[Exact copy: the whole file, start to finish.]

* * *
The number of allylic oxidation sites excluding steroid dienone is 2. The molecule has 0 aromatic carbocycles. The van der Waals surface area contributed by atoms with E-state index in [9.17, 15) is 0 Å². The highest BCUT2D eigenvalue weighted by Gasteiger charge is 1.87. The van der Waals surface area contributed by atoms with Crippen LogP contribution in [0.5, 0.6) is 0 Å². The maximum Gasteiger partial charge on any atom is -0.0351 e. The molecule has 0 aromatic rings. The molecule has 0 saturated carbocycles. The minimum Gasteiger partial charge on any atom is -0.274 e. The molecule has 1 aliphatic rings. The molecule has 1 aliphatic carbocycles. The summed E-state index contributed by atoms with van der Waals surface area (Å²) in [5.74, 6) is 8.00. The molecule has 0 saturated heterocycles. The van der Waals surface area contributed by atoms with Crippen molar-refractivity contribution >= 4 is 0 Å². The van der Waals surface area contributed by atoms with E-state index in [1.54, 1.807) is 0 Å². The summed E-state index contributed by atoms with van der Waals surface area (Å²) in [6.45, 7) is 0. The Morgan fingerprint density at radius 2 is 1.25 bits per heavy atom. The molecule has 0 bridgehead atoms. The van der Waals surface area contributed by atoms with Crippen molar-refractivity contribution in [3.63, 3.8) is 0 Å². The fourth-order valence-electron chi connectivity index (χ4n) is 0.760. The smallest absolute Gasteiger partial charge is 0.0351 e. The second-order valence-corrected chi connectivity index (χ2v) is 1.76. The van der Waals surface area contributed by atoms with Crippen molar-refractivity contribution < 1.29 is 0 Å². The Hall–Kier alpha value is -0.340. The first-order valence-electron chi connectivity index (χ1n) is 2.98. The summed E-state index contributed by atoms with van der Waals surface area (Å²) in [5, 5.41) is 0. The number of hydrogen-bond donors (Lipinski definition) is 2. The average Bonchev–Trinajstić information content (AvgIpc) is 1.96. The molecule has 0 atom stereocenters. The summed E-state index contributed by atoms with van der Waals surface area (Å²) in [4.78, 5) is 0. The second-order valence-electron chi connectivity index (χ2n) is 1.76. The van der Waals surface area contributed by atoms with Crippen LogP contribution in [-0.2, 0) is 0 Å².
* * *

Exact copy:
The number of allylic oxidation sites excluding steroid dienone is 2. The molecule has 0 aromatic carbocycles. The van der Waals surface area contributed by atoms with E-state index in [9.17, 15) is 0 Å². The highest BCUT2D eigenvalue weighted by Gasteiger charge is 1.87. The van der Waals surface area contributed by atoms with Crippen LogP contribution in [0.5, 0.6) is 0 Å². The maximum Gasteiger partial charge on any atom is -0.0351 e. The molecule has 0 aromatic rings. The molecule has 0 saturated carbocycles. The minimum Gasteiger partial charge on any atom is -0.274 e. The molecule has 1 aliphatic rings. The molecule has 1 aliphatic carbocycles. The summed E-state index contributed by atoms with van der Waals surface area (Å²) in [5.74, 6) is 8.00. The molecule has 0 saturated heterocycles. The van der Waals surface area contributed by atoms with Crippen molar-refractivity contribution >= 4 is 0 Å². The van der Waals surface area contributed by atoms with E-state index in [1.54, 1.807) is 0 Å². The summed E-state index contributed by atoms with van der Waals surface area (Å²) in [6.45, 7) is 0. The Morgan fingerprint density at radius 2 is 1.25 bits per heavy atom. The molecule has 0 bridgehead atoms. The van der Waals surface area contributed by atoms with Crippen molar-refractivity contribution in [3.63, 3.8) is 0 Å². The fourth-order valence-electron chi connectivity index (χ4n) is 0.760. The smallest absolute Gasteiger partial charge is 0.0351 e. The second-order valence-corrected chi connectivity index (χ2v) is 1.76. The van der Waals surface area contributed by atoms with Crippen molar-refractivity contribution < 1.29 is 0 Å². The Hall–Kier alpha value is -0.340. The first-order valence-electron chi connectivity index (χ1n) is 2.98. The summed E-state index contributed by atoms with van der Waals surface area (Å²) in [5, 5.41) is 0. The number of hydrogen-bond donors (Lipinski definition) is 2. The average Bonchev–Trinajstić information content (AvgIpc) is 1.96. The molecule has 0 atom stereocenters. The summed E-state index contributed by atoms with van der Waals surface area (Å²) in [4.78, 5) is 0. The second-order valence-electron chi connectivity index (χ2n) is 1.76. The van der Waals surface area contributed by atoms with Crippen LogP contribution in [-0.2, 0) is 0 Å².